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A new morning in news
Peter Funt

The New York Times made a quiet disclosure recently that speaks loudly about the state of news media today. 

Its newsletter, “The Morning,” has reached over 17 million circulation, which the paper says is one the largest daily audiences in any form of journalism across all platforms.

Let’s process that. A free news summary sent by email - similar to missives now offered 24/7 by most publishers - has found the journalistic sweet spot for a vast number of readers. It prompted the Times’s media writer, Ben Smith, to tweet: “So many news organizations gradually realize we are, in varying degrees, email newsletter publishers with websites.” 

That’s a clever turn of phrase, but is he right? Some readers will always want depth and will click - or pick up the paper - for the full story. But as newsletters become more detailed, while consumers’ time and attention scatter, elements of the news business will change or be forced out. 

I still get six newspapers delivered to my driveway each morning. I stick with them because I enjoy holding a paper in my hands and scanning the printed pages; also, because I wish to support the efforts of publishers, both locally and nationally. I think most newspaper web-sites have yet to figure out the best way to display stories online, so while traveling I prefer to read the replica e-editions of daily papers. 

Lately, though, I find that the best newsletters bridge the gap between digest and detail - while jumping over print. Before even taking rubber bands off the papers, I sit at my kitchen table, with coffee, cereal and laptop. My inbox contains more than two dozen newsletters that arrived overnight since I read Brian Stelter’s “Reliable Sources” report from CNN before bed. 

Ironically, while the purpose of newsletters is to encapsulate and streamline content, the combined volume of multiple daily subscriptions can be overwhelming. For many of us it has changed our daily routine and the way we consume news.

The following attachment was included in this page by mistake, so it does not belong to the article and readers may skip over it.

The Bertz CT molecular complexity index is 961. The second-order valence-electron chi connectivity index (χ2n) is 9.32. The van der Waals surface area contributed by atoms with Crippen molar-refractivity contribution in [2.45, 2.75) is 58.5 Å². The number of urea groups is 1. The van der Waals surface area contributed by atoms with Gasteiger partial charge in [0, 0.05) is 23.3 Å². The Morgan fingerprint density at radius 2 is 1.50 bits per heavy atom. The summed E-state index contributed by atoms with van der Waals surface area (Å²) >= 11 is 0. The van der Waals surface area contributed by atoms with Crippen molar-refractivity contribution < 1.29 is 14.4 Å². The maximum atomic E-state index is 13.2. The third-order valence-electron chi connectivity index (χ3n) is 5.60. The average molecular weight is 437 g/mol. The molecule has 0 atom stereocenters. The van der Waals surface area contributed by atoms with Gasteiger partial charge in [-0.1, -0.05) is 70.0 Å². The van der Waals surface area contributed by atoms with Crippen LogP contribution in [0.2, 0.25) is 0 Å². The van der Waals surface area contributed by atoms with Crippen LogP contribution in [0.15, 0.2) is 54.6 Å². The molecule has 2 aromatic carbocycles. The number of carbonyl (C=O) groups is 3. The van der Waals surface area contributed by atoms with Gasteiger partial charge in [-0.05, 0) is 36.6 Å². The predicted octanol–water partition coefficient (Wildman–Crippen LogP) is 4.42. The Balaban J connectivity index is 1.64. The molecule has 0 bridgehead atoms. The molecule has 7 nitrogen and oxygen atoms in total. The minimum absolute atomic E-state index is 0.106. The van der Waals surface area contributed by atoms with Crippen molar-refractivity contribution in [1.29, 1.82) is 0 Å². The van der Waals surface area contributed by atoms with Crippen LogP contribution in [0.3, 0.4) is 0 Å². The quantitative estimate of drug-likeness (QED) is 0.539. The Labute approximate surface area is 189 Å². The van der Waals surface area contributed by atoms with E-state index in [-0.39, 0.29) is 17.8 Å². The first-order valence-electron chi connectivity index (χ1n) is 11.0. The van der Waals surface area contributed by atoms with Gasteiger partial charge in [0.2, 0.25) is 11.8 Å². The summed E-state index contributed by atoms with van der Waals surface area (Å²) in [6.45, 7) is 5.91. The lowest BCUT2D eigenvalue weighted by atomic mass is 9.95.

The newsletter boom is creating marketing challenges for publishers similar to what they faced decades ago when deciding whether online content should be free or paid. The Washington Post offers a surprisingly detailed newsletter called “The Daily 202” in the morning and “The 5-Minute Fix” in the afternoon - both for free, to draw readers into the digital tent. The Wall Street Journal has seen its paid subscriptions rise significantly, something the paper’s CMO Suzi Watford attributes to the Journal’s growing array of newsletters. 

The Times has made perhaps the biggest push into newsletters, recently giving one of its most skilled journalists, David Leonhardt, the task of writing “The Morning,” assisted by his own small staff of writers. It has been expanded - delivering not just headlines and teasers, but as much detail as, say, an hourly newscast on NPR. 

It’s been clear for some time that many printed newspapers are fading. We’ve assumed that publishers were victims of forces outside their direct control: cable-TV, internet, social media and, of course, readers’ changing habits. What if publishers’ own newsletters deliver the final blow to ink-on-newsprint?

Funny thing: When Ben Smith quipped that his bosses had become “email newsletter publishers with websites” he never even bothered to mention that, for now, they also print newspapers. 

Peter Funt is a writer and speaker.